Even more to the point, the statements from Obama and Kerry that demonstrate how afraid they are of Iranian displeasure and the desire to appease their anger about sanctions make the promise of tougher enforcement in the future even less credible. Kerry told the Senate on Tuesday that he didn’t think companies would plan to do business with Iran given the possibility of the U.S. imposing tougher sanctions in the future. But what the November oil statistics and the administration’s full-court press against tougher sanctions demonstrate is that it is unlikely that anyone in Iran, Asia, Europe, or the United States believes for a moment that Obama and Kerry will do just that. The first weakening of the sanctions was the signal Iran’s oil customers were waiting for and the coming months will likely see even more economic activity with Iran conducted on the premise that once the regulations start to unravel, they will never be re-imposed. If Congress is serious about stopping Iran, that’s something they need to consider when listening to administration pleas for inaction on more sanctions legislation.

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Could We Have Done Worse?

In the never-ending quest to do not much of anything to prevent Iran from acquiring nuclear weapons, the Obami, we are told, are “walking a delicate diplomatic path.” On one hand, they are being played, and know it. (“They acknowledge Iranian President Mahmoud Ahmadinejad appears to be using negotiations to limit U.N. pressure while also working to legitimize his government domestically.”) But then again, they don’t want to upset the — you knew this was coming — “moderate opposition forces inside Iran.” So they stall. Yes, yes, they’ve been stalling for some time now, pretending that the regime would show interest in a grand bargain, downplaying Qom, cooking up the flimsiest of enrichment deals to provide cover for doing not much of anything, protracting the process of being rejected, ignoring news of other possible secret sites (that would fall under the “known unknowns,” in Donald Rumsfeld parlance), and refusing to concede that we’ve gotten nowhere. It’s a lot of work doing nothing for that long.

So what’s next? They’ll get cracking on this next year. Yeah, honestly:

The officials said Mr. Obama remains committed to ratcheting up pressure early next year, and that Washington is cobbling together a coalition of allies to punish Tehran even if Beijing and Moscow balk. The U.S. has also been talking with Saudi Arabia and the United Arab Emirates about how to utilize oil sales to pressure Tehran. “Our patience is limited. The president has made clear that at the end of the year we’ll be able to decide” if Iran is serious, said Robert Einhorn, the State Department’s top official on nonproliferation, last week. “April 2010 is too late.”

April 2010 is too late, but November 2009 is too early. And it seems we are already banking on the noncooperation of Moscow, whose cooperation was the rationale for doing nothing this year. (I suppose we were chumps after all for giving up the missile-defense facilities in Poland and the Czech Republic.)

The result: we will have given Iran yet another year free of outside pressure, enabling it to proceed with its nuclear program. And along the way, we’ve helped bolster the mullahs and defund the democratic opposition. If we had tried to help the regime achieve its aims, we would have been hard pressed to do “better.” And if we were supposed to be defanging the threat of a nuclear-armed fundamentalist Islamic state and staving off a nuclear-arms race in the Middle East, we could hardly have done worse. But maybe next year will be better. Or whenever.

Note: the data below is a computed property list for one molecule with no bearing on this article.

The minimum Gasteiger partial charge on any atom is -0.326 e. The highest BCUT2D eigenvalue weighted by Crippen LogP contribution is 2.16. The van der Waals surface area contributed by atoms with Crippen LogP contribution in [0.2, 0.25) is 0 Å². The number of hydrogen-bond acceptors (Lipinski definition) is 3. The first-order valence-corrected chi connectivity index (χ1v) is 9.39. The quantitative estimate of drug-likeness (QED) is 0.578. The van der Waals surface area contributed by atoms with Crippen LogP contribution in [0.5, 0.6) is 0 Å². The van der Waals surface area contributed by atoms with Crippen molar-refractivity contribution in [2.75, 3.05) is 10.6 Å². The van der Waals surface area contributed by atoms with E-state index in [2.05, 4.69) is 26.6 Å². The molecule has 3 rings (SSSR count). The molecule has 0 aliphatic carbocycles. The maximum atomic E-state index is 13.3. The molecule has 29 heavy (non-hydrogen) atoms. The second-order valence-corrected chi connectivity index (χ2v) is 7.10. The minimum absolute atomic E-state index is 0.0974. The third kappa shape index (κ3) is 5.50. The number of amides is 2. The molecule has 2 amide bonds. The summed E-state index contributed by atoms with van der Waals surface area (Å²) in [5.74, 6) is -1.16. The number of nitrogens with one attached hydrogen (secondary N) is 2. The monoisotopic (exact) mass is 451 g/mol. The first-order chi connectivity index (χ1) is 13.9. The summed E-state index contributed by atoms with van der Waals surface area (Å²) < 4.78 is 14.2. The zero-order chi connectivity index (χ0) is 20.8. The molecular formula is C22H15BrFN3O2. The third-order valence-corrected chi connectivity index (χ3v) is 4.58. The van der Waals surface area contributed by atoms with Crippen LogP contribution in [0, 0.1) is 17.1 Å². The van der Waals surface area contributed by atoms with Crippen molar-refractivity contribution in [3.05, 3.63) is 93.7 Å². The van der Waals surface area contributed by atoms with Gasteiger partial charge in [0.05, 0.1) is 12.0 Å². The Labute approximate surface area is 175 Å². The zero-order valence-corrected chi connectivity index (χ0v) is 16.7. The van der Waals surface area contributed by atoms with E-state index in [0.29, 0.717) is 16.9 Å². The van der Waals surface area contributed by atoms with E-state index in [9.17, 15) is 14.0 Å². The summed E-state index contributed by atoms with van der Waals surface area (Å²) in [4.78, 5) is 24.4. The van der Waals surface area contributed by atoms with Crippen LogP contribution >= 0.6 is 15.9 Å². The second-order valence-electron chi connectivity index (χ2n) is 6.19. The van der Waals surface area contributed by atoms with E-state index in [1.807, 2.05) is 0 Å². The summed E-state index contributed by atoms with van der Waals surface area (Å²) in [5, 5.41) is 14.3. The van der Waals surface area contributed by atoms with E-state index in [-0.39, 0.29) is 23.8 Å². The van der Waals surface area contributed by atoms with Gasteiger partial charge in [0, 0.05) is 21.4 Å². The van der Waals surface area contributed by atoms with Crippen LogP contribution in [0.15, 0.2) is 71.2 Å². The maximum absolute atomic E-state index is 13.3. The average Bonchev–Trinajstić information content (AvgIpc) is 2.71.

In the never-ending quest to do not much of anything to prevent Iran from acquiring nuclear weapons, the Obami, we are told, are “walking a delicate diplomatic path.” On one hand, they are being played, and know it. (“They acknowledge Iranian President Mahmoud Ahmadinejad appears to be using negotiations to limit U.N. pressure while also working to legitimize his government domestically.”) But then again, they don’t want to upset the — you knew this was coming — “moderate opposition forces inside Iran.” So they stall. Yes, yes, they’ve been stalling for some time now, pretending that the regime would show interest in a grand bargain, downplaying Qom, cooking up the flimsiest of enrichment deals to provide cover for doing not much of anything, protracting the process of being rejected, ignoring news of other possible secret sites (that would fall under the “known unknowns,” in Donald Rumsfeld parlance), and refusing to concede that we’ve gotten nowhere. It’s a lot of work doing nothing for that long.

So what’s next? They’ll get cracking on this next year. Yeah, honestly:

The officials said Mr. Obama remains committed to ratcheting up pressure early next year, and that Washington is cobbling together a coalition of allies to punish Tehran even if Beijing and Moscow balk. The U.S. has also been talking with Saudi Arabia and the United Arab Emirates about how to utilize oil sales to pressure Tehran. “Our patience is limited. The president has made clear that at the end of the year we’ll be able to decide” if Iran is serious, said Robert Einhorn, the State Department’s top official on nonproliferation, last week. “April 2010 is too late.”

April 2010 is too late, but November 2009 is too early. And it seems we are already banking on the noncooperation of Moscow, whose cooperation was the rationale for doing nothing this year. (I suppose we were chumps after all for giving up the missile-defense facilities in Poland and the Czech Republic.)

The result: we will have given Iran yet another year free of outside pressure, enabling it to proceed with its nuclear program. And along the way, we’ve helped bolster the mullahs and defund the democratic opposition. If we had tried to help the regime achieve its aims, we would have been hard pressed to do “better.” And if we were supposed to be defanging the threat of a nuclear-armed fundamentalist Islamic state and staving off a nuclear-arms race in the Middle East, we could hardly have done worse. But maybe next year will be better. Or whenever.

Read Less